Thinking of language on a beautiful, hot summer day.


Languages evolve. That’s a truism, of course. It’s inevitable but some of us like to hold on to some of the rules of grammar, syntax, spelling and composition we learned in school and the new constructions grate a little.

I learned both French and English in school including their different yet sometimes related words, spellings, compositional dictates and tone. Of course, both French and English have evolved but it might be more precise to say  that English actually evolved from French and German. English, it has been said, is the garbage pail of languages. Everything gets thrown in there and very few seem to mind. That said, English has done very well for itself, especially with a helping hand from colonialism.

In English, generally, if one wants to pluralize a word, one simply adds an s to it although there are a number of exceptions. That’s clear with words that end in y. Baby becomes babies, and so on. Army becomes armies. But, hold on, why do the British in general refer to army in the plural, as in: “The army, they marched for days on end.” Now, that’s perverse in my mind. An army is a unit and the word army should always be used in the singular. Now, if more than one army is the subject of interest, then, by all means, use armies. So,  there are many ways of indicating the plural in English, but there is a lot of confusion these days with words like data, media, agenda and  the like. The singular forms of these words, for your edification, are datum, medium and agendum. It’s rare these days in the communications media to hear or read the word media used as a plural noun. It’s consistently used as a singular noun as in: “The media is going to get it with Trump as president.”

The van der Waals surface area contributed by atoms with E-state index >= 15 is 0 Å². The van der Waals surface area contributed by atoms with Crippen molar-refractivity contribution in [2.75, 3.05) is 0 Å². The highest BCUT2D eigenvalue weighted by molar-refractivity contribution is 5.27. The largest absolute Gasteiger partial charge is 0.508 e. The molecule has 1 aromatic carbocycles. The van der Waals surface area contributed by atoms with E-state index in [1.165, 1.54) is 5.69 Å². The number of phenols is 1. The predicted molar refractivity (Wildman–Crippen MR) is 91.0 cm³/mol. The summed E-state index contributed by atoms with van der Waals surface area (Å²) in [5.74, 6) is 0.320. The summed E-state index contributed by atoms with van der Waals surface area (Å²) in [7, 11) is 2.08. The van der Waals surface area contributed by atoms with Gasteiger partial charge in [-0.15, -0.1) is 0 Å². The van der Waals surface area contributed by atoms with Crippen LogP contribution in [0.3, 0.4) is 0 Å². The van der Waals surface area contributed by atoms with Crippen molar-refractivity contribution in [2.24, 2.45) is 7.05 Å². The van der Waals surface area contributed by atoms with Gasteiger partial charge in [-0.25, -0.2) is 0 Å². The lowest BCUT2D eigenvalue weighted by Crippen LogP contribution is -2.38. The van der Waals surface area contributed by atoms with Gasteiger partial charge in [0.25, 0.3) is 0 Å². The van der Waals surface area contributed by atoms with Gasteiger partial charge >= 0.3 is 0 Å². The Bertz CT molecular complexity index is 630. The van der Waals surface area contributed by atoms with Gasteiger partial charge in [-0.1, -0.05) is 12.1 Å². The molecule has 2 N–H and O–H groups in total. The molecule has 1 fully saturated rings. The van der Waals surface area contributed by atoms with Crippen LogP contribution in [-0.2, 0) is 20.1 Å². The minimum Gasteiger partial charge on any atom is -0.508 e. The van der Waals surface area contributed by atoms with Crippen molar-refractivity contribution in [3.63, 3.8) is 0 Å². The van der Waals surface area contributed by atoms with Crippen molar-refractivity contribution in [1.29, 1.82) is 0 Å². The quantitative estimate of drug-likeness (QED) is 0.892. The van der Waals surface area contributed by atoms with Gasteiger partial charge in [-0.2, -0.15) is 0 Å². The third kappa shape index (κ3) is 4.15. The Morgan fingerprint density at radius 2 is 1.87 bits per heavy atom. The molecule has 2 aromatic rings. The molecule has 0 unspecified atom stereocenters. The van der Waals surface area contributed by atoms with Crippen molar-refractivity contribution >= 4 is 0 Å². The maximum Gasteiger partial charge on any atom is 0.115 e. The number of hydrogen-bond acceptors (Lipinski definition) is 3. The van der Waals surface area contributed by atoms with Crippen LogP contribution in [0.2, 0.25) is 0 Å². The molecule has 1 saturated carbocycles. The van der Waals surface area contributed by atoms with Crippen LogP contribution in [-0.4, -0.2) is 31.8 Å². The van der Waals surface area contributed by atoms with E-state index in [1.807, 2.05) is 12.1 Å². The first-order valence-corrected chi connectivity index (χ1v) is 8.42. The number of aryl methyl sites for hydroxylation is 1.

Data is the same thing. That famous character on Star Trek named Data should probably have been called Datum. Scientists and science broadcasters should know better. When they report that the data indicates this or that, I must confess that I cringe a little. The data may indicate many things and I’m quite happy about that, but the data ‘it’ does this or that is just wrong. In a recent CBC interview I heard a scientist being interviewed by a well-meaning but slightly inattentive interviewer. He properly referred to a particularly virulent bacterium several times and the interviewer returned with bacteria in reply every time.

Same thing for agenda, which is the plural form of agendum. If you have a meeting you have an agendum, I suppose, if you’re properly organized. You may, however, have hidden agenda, meaning that you may have several preferred outcomes for a discussion you may be involved in leading you to steer decisions in your favour.

However, things aren’t always so simple. Lacuna is the singular of lacunae and algae is the singular of alga.

I know the language is evolving. I’m not tilting at windmills here. Still, there is a part of me that is somewhat nostalgic for the ‘proper’ use of English. There, I said it. Send in the trolls.

 

 

 

 

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